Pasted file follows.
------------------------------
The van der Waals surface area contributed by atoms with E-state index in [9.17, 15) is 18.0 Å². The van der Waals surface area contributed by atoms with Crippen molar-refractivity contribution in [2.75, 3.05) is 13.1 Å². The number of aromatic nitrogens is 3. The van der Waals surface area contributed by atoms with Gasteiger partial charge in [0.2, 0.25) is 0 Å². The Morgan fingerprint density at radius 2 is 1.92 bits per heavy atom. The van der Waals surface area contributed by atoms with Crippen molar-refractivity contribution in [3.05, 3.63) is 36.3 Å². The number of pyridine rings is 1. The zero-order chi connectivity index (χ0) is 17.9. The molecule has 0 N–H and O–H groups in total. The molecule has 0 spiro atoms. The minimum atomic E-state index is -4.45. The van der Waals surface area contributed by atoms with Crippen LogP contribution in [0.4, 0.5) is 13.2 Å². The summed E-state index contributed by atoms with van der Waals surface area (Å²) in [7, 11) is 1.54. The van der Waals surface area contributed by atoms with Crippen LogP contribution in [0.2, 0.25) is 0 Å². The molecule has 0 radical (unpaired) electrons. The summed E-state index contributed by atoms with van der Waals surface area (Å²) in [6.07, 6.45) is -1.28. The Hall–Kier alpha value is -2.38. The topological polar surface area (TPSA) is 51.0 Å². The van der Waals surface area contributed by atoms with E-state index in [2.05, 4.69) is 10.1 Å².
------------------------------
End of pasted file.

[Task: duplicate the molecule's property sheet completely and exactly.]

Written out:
The van der Waals surface area contributed by atoms with E-state index in [9.17, 15) is 18.0 Å². The van der Waals surface area contributed by atoms with Crippen molar-refractivity contribution in [2.75, 3.05) is 13.1 Å². The number of aromatic nitrogens is 3. The van der Waals surface area contributed by atoms with Gasteiger partial charge in [0.2, 0.25) is 0 Å². The Morgan fingerprint density at radius 2 is 1.92 bits per heavy atom. The van der Waals surface area contributed by atoms with Crippen molar-refractivity contribution in [3.05, 3.63) is 36.3 Å². The number of pyridine rings is 1. The zero-order chi connectivity index (χ0) is 17.9. The molecule has 0 N–H and O–H groups in total. The molecule has 0 spiro atoms. The minimum atomic E-state index is -4.45. The van der Waals surface area contributed by atoms with Crippen LogP contribution in [0.4, 0.5) is 13.2 Å². The summed E-state index contributed by atoms with van der Waals surface area (Å²) in [7, 11) is 1.54. The van der Waals surface area contributed by atoms with Crippen LogP contribution in [0.2, 0.25) is 0 Å². The molecule has 0 radical (unpaired) electrons. The summed E-state index contributed by atoms with van der Waals surface area (Å²) in [6.07, 6.45) is -1.28. The Hall–Kier alpha value is -2.38. The topological polar surface area (TPSA) is 51.0 Å². The van der Waals surface area contributed by atoms with E-state index in [2.05, 4.69) is 10.1 Å².